Monday, Nov 24, 2014
Columns

On buying votes

Staff
Published:   |   Updated: May 7, 2013 at 04:47 PM

It's apparently news-worthy to report that the political party which won the recent presidential election in Mexico used "gift cards" to buy votes. According to current reports, the Institutional Revolutionary Party (PRI) handed out cards reported to be loaded with 500 pesos ($37.50) to "thousands" promising to vote PRI. Apparently, however, when those thousands mobbed stores to redeem the cards, they discovered that they contained only 100 pesos, or about $7.50. We seem to never learn that politician's promises are seldom kept.

Is that really "news"? Politicians around the globe have been doing that for as long as anyone cares to remember. Right here in the good-ole U.S. of A., we've practiced that sleazy business, openly, for at least three generations.

We refer to our form of "gift cards" as various types of government assistance, including such as free medical care, unemployment handouts, overly generous retirement benefits to government employees, cash-back to persons paying no income tax, low-interest student loans, and, especially, those so-called "food stamps." Recent reports tell even of how, in place of traditional "food stamps," which were not to be used to purchase anything other than basic, healthful groceries, Mr. Obama's government is to issue cards that can actually, and legally, be turned into cash, which can then be used to buy lottery tickets, tobacco, beer, and ball park tickets. And Obama's new gift cards are loaded with 50-times the cash value of those criticized Mexican ones.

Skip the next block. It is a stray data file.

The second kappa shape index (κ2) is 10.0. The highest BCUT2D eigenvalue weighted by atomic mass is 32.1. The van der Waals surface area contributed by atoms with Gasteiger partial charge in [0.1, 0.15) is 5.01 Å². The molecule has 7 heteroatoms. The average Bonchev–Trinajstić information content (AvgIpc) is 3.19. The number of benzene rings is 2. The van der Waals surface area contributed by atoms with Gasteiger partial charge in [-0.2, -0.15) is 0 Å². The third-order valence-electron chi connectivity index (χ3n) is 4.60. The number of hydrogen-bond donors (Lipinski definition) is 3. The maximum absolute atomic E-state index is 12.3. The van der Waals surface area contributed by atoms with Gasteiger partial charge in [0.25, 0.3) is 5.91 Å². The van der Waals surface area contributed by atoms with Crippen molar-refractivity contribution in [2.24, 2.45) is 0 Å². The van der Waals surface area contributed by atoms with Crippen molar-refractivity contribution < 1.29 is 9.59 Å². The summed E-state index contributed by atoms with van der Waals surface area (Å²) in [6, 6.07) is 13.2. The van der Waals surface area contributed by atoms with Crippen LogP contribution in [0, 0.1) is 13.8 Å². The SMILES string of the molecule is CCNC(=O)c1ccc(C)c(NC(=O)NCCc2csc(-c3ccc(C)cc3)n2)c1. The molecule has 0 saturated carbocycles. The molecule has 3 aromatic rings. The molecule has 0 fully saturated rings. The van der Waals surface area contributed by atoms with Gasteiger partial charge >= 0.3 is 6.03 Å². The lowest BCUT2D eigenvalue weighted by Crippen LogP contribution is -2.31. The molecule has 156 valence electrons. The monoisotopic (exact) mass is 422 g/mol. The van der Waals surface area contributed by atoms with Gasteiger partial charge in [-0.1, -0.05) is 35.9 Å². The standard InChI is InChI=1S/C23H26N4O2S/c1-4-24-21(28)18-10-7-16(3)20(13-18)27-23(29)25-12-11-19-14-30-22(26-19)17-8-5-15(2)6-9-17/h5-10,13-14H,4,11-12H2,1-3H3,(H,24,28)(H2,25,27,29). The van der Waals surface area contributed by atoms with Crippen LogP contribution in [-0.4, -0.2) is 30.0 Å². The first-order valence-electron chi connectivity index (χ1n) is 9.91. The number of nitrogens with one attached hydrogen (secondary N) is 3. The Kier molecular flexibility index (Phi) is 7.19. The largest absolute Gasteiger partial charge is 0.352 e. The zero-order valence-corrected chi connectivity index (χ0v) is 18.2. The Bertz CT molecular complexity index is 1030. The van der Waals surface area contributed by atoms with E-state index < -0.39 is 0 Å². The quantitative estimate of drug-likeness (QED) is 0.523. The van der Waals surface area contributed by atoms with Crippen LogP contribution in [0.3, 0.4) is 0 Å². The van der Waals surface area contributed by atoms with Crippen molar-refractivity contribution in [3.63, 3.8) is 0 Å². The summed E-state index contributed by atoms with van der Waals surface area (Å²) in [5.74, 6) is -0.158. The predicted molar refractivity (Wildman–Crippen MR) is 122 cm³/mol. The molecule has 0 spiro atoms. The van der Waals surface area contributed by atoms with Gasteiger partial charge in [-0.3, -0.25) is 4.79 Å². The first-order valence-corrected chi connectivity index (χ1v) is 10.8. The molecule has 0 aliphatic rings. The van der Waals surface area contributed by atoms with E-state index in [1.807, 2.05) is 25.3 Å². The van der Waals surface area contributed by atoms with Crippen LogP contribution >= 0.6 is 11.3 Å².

While all of those "gift cards" rather clearly involve cash payments of some type, there are others which, while less obvious, are still undeniable attempts to by votes. For example, when the President ignores Federal law, and suspends deportation of illegal immigrants, he is, in fact, giving them something of significant, but unspecified, monetary value.

Yes, our politicians use "gift cards" to buy votes. One wonders why, then, it is news when a Mexican politician hands out cards valued at less than ten bucks, when our elected officials routinely distribute "cards" worth hundreds a month to their potential supporters?

When I think on this subject, I recall a statement made to me by a learned professor, in a university in Praha, Czech Republic. As I best recall his words, he wondered: Why do you Americans seem to get excited and upset when you discover that one or another of your elected officials is amoral, corrupt, or criminal? We here in Europe have long accepted that all politicians are of that undesirable cast, and expect nothing more when we vote for one.


Of Cabbages and Kings is a syndicated column by j.g.nash. Pertinent comment may be sent to him at jgn@jgnash.com.
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